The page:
Desroches, Louis-Benoit, and Garbesi, Karina. Max Tech and Beyond: Maximizing Appliance and Equipment Efficiency by Design. United States: N. p., 2011. Web. doi:10.2172/1047752.
Desroches, Louis-Benoit, & Garbesi, Karina. Max Tech and Beyond: Maximizing Appliance and Equipment Efficiency by Design. United States. doi:10.2172/1047752.
Desroches, Louis-Benoit, and Garbesi, Karina. Wed . "Max Tech and Beyond: Maximizing Appliance and Equipment Efficiency by Design". United States. doi:10.2172/1047752. https://www.osti.gov/servlets/purl/1047752.
@article{osti_1047752,
title = {Max Tech and Beyond: Maximizing Appliance and Equipment Efficiency by Design},
author = {Desroches, Louis-Benoit and Garbesi, Karina},
abstractNote = {It is well established that energy efficiency is most often the lowest cost approach to reducing national energy use and minimizing carbon emissions. National investments in energy efficiency to date have been highly cost-effective. The cumulative impacts (out to 2050) of residential energy efficiency standards are expected to have a benefit-to-cost ratio of 2.71:1. This project examined energy end-uses in the residential, commercial, and in some cases the industrial sectors. The scope is limited to appliances and equipment, and does not include building materials, building envelopes, and system designs. This scope is consistent with the scope of DOE's appliance standards program, although many products considered here are not currently subject to energy efficiency standards. How much energy could the United States save if the most efficient design options currently feasible were adopted universally? What design features could produce those savings? How would the savings from various technologies compare? With an eye toward identifying promising candidates and strategies for potential energy efficiency standards, the Max Tech and Beyond project aims to answer these questions. The analysis attempts to consolidate, in one document, the energy savings potential and design characteristics of best-on-market products, best-engineered products (i.e., hypothetical products produced using best-on-market components and technologies), and emerging technologies in research & development. As defined here, emerging technologies are fundamentally new and are as yet unproven in the market, although laboratory studies and/or emerging niche applications offer persuasive evidence of major energy-savings potential. The term 'max tech' is used to describe both best-engineered and emerging technologies (whichever appears to offer larger savings). Few best-on-market products currently qualify as max tech, since few apply all available best practices and components. The three primary analyses presented in this report are: Nevertheless, it is important to analyze best-on-market products, since data on truly max tech technologies are limited. (1) an analysis of the cross-cutting strategies most promising for reducing appliance and equipment energy use in the U.S.; (2) a macro-analysis of the U.S. energy-saving potential inherent in promising ultra-efficient appliance technologies; and (3) a product-level analysis of the energy-saving potential.},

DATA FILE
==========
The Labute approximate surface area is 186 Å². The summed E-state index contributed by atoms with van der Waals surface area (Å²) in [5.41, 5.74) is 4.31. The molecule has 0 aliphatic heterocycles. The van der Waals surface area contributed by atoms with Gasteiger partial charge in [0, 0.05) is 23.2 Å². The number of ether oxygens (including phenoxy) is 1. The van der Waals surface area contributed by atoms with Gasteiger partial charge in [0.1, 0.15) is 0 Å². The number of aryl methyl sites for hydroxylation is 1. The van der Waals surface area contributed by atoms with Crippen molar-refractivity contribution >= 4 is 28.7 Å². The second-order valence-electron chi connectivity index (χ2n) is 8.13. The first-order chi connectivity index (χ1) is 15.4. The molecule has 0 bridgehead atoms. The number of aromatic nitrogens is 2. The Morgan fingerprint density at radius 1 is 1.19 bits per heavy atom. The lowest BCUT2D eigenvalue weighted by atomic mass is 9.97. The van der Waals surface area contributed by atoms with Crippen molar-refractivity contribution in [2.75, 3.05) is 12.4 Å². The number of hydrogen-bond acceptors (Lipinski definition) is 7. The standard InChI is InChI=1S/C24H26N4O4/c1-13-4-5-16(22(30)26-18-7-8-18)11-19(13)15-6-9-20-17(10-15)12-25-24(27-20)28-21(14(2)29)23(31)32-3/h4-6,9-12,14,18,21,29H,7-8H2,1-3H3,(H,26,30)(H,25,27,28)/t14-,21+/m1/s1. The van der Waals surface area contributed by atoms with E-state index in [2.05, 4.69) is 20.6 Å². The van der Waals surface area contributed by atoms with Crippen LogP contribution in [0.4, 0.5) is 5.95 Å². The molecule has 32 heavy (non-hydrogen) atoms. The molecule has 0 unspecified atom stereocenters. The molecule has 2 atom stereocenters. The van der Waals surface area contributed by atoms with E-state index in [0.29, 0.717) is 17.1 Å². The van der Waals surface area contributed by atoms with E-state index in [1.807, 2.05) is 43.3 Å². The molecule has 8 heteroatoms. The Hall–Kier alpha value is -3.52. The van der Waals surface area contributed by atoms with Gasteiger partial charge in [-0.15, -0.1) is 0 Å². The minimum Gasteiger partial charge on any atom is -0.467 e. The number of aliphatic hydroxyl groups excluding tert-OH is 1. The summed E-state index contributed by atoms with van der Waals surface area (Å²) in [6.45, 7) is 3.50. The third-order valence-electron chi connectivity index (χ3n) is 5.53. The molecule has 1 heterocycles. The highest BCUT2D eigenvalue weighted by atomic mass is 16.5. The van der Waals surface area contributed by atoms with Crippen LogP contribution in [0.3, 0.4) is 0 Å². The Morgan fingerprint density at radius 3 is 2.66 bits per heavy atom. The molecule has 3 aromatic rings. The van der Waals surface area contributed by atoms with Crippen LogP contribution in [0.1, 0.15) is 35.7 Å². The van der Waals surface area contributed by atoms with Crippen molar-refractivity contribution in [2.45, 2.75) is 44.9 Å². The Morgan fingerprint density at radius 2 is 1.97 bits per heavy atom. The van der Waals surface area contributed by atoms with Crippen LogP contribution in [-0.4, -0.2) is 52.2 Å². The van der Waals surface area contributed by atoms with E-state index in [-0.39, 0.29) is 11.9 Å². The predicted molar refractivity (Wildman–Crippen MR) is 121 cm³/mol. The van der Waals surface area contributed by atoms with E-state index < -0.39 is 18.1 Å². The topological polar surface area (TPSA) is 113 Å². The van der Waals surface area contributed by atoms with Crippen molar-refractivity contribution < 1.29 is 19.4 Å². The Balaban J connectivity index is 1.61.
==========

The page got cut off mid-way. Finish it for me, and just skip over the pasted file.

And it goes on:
doi = {10.2172/1047752},
journal = {},
number = ,
volume = ,
place = {United States},
year = {2011},
month = {7}
}